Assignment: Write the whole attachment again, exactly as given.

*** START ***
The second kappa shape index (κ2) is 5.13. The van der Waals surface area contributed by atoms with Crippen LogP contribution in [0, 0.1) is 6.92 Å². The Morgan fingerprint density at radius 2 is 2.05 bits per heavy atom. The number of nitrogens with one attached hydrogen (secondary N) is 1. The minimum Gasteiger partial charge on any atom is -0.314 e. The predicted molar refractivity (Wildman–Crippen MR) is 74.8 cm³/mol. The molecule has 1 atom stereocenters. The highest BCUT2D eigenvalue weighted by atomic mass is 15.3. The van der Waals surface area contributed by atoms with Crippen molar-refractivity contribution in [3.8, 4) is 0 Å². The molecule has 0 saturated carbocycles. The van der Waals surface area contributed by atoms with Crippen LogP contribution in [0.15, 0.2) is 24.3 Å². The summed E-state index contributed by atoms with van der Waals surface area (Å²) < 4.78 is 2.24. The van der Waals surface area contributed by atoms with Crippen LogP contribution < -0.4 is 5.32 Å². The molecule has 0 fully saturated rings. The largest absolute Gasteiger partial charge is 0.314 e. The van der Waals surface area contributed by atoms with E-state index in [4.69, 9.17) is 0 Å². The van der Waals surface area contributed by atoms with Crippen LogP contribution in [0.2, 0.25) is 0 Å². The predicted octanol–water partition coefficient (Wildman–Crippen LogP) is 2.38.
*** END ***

The second kappa shape index (κ2) is 5.13. The van der Waals surface area contributed by atoms with Crippen LogP contribution in [0, 0.1) is 6.92 Å². The Morgan fingerprint density at radius 2 is 2.05 bits per heavy atom. The number of nitrogens with one attached hydrogen (secondary N) is 1. The minimum Gasteiger partial charge on any atom is -0.314 e. The predicted molar refractivity (Wildman–Crippen MR) is 74.8 cm³/mol. The molecule has 1 atom stereocenters. The highest BCUT2D eigenvalue weighted by atomic mass is 15.3. The van der Waals surface area contributed by atoms with Crippen molar-refractivity contribution in [3.8, 4) is 0 Å². The molecule has 0 saturated carbocycles. The van der Waals surface area contributed by atoms with Crippen LogP contribution in [0.15, 0.2) is 24.3 Å². The summed E-state index contributed by atoms with van der Waals surface area (Å²) < 4.78 is 2.24. The van der Waals surface area contributed by atoms with Crippen LogP contribution < -0.4 is 5.32 Å². The molecule has 0 fully saturated rings. The largest absolute Gasteiger partial charge is 0.314 e. The van der Waals surface area contributed by atoms with E-state index in [4.69, 9.17) is 0 Å². The van der Waals surface area contributed by atoms with Crippen LogP contribution in [0.2, 0.25) is 0 Å². The predicted octanol–water partition coefficient (Wildman–Crippen LogP) is 2.38.